Solving problems in education - May 23, 2008
Re "Rewriting the Locke story," May 20
This article does not explain how Green Dot, or any charter school operator, will make such drastic changes immediately. Please do not give false hope that Green Dot will go into Locke and fix all that is wrong with that high school.
Charter schools have the luxury of getting rid of any student they wish. I agree that reform is needed, especially in schools with a high population of impoverished students. I just don't believe that handpicking the population of students and comparing them to the less fortunate is the way to do it.
Walk into any of the despondent schools in Los Angeles and you will see the same issues you see at Locke -- issues that will exist even after it becomes a charter. But Locke will be able to send problem students back to the warehouses we call low-performing high schools.
Donna Foote's astonishingly naive or disingenuous statement, "I can honestly say that I never met a student there who didn't want to learn," must be countered with common sense.
If a young adult has the desire to learn, he or she will find a way to make that happen. In my 19 years with the LAUSD, I've worked with a small percentage of students who are hostile to learning. At the top, there's an equally small percentage (in mainstream classes) of students ready and willing to make a strong effort to learn. The majority in the middle behave as if learning should always be fun. If it's not, they refuse to partake of it.
Foote steps right into the problem when she writes that "only 3% of Locke students are receiving the education required," as if education is a commodity to be received passively and not earned.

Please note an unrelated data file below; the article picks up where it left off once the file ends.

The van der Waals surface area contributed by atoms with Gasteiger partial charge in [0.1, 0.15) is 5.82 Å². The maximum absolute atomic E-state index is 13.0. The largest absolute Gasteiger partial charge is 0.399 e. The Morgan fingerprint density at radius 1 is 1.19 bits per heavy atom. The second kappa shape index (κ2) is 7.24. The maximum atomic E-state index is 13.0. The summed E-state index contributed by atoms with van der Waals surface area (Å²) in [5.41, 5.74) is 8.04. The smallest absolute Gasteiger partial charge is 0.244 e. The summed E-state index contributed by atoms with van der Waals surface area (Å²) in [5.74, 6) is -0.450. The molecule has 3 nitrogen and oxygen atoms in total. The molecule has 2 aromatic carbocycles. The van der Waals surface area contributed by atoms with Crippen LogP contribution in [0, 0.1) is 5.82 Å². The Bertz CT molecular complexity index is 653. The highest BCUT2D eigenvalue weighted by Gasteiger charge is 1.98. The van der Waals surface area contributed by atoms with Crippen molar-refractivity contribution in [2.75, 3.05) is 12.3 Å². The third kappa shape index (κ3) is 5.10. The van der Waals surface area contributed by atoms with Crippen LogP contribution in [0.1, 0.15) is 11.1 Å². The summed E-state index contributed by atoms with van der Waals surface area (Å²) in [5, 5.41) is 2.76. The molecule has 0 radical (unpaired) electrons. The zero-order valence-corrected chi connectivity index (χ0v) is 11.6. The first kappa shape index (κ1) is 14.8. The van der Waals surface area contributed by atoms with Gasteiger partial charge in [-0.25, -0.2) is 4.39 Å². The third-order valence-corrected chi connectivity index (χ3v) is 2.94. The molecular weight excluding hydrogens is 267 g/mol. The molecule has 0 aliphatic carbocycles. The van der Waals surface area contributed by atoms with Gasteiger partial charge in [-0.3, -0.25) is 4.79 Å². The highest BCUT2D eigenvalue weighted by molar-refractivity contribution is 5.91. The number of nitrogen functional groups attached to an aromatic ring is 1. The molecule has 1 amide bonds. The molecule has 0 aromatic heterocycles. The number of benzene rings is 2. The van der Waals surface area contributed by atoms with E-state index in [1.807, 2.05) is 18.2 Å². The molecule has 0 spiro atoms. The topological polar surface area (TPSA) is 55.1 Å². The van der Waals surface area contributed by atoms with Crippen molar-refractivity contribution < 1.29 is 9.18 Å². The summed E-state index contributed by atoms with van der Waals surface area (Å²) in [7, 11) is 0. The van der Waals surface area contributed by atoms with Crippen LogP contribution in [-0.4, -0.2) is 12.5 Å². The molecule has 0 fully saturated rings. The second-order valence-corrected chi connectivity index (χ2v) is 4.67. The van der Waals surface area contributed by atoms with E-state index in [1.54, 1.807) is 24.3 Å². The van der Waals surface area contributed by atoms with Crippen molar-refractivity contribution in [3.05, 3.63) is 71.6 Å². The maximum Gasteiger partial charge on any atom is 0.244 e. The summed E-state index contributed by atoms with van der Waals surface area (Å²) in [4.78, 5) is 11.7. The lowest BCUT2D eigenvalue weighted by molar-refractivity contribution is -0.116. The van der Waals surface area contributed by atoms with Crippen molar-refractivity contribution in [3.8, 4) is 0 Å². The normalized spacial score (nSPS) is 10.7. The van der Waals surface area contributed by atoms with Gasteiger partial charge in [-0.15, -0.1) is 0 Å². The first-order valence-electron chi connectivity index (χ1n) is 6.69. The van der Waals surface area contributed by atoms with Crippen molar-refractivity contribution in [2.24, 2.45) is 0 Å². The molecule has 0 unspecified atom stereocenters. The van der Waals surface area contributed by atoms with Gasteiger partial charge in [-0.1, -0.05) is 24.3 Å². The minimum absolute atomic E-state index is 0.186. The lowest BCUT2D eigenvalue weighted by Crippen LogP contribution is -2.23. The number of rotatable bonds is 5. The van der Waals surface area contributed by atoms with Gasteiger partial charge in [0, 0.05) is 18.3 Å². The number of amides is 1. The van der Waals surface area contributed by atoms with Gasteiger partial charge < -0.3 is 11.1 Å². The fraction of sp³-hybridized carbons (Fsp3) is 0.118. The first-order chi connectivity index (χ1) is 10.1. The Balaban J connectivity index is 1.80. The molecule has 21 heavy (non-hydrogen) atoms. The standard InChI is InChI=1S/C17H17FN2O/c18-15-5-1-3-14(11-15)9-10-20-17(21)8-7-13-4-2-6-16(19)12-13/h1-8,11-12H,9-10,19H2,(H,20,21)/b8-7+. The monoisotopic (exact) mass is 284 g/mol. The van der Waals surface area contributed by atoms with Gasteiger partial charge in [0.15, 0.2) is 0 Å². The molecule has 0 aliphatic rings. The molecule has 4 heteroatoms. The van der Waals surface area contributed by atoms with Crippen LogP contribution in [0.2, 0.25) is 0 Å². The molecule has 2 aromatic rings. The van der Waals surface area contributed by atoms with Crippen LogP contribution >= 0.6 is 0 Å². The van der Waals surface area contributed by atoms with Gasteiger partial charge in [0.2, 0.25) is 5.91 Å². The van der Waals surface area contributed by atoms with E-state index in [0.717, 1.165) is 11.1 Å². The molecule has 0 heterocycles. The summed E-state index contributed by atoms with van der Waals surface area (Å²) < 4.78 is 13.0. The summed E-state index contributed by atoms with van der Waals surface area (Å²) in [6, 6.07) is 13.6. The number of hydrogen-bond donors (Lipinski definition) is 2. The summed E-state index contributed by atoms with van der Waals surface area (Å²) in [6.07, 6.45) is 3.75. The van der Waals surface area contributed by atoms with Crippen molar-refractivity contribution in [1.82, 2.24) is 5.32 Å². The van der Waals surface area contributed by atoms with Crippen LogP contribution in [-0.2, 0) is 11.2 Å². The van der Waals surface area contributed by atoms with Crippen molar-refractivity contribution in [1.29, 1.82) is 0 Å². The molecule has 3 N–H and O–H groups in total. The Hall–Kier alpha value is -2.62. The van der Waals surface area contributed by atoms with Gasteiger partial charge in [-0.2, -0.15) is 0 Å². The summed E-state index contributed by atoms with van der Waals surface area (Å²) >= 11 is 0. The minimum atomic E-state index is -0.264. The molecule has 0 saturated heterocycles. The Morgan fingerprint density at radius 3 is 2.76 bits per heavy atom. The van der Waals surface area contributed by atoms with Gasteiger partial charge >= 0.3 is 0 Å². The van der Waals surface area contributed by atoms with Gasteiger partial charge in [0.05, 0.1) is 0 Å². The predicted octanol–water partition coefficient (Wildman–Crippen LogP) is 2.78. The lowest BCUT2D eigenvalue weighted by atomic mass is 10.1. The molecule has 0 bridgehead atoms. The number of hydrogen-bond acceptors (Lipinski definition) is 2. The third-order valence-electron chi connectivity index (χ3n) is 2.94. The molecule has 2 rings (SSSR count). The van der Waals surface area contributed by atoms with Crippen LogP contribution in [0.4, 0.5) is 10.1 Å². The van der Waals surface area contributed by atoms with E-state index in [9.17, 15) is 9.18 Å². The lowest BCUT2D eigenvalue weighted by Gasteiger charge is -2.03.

Forced fundraising - May 24, 2008
For those of us with children in school, it's not news that there's no money for field trips. That's what those catalogs with $10 rolls of wrapping paper, forgettable trinkets and chocolate bars that parents bring to work and children take to their neighbors are all about.
Across California, PTAs and booster clubs have been paying for field trips and assemblies because school districts can't afford to provide them.
School parent groups work hard to ensure that all students have access to the kind of enrichment a child gets from a field trip to a hands-on science museum, a local art museum or, if they're lucky, a historical reenactment center that brings Colonial America to life.
PTA moms never set out to be fundraisers. But we see the greater good and find ourselves enthusiastically hawking wrapping paper because we have no other way of raising the funds.
So the next time the neighbor kid shyly asks you if you would like to buy one of those chocolate bars, remember back to your grade-school field trips and go ahead and buy one. No, make that two bars, and one roll of wrap.
Denise Clary Wilson
The writer is the president of the PTA at El Rincon Elementary School.
I find it hard to accept that schools don't have money for field trips. In the worst of economic times, the district that I worked for always had money for:
* sending administrators on expensive weekend conferences;
* hiring consultants to advise on matters that could have been handled by any reasonably well-educated individual already being paid by the district;
* repairing the front office, when classrooms needed it more;
* creating Taj Mahals at the district office or county offices;
* keeping the buses running for sporting events but not for academic field trips;
* buying out the contract of an incompetent superintendent.
Bill D. Holder
There is no substitute for introducing children to works of art through a visit to a museum. Each year, the Getty Museum hosts nearly 115,000 students, funding bus transportation for more than 32,000 students from Title I schools. For many of these children, this is their first visit to a museum.
The Getty is fortunate to have the resources to help, but we cannot assist every school in need. To expand our ability to reach students directly, we offer free workshops and curricula for teachers at all levels, geared to the state content standards. But the best classroom programs in the world cannot match the experience of seeing a Rembrandt or a Gauguin for the first time.
In an era when schools are struggling to provide the basics for students, field trips might seem like a luxury. But we believe that cultural awareness, creativity and aesthetic enjoyment are essential to a child's education. We applaud the efforts of corporations to help fund field trips. We hope more companies will follow their example.
J. Paul Getty Museum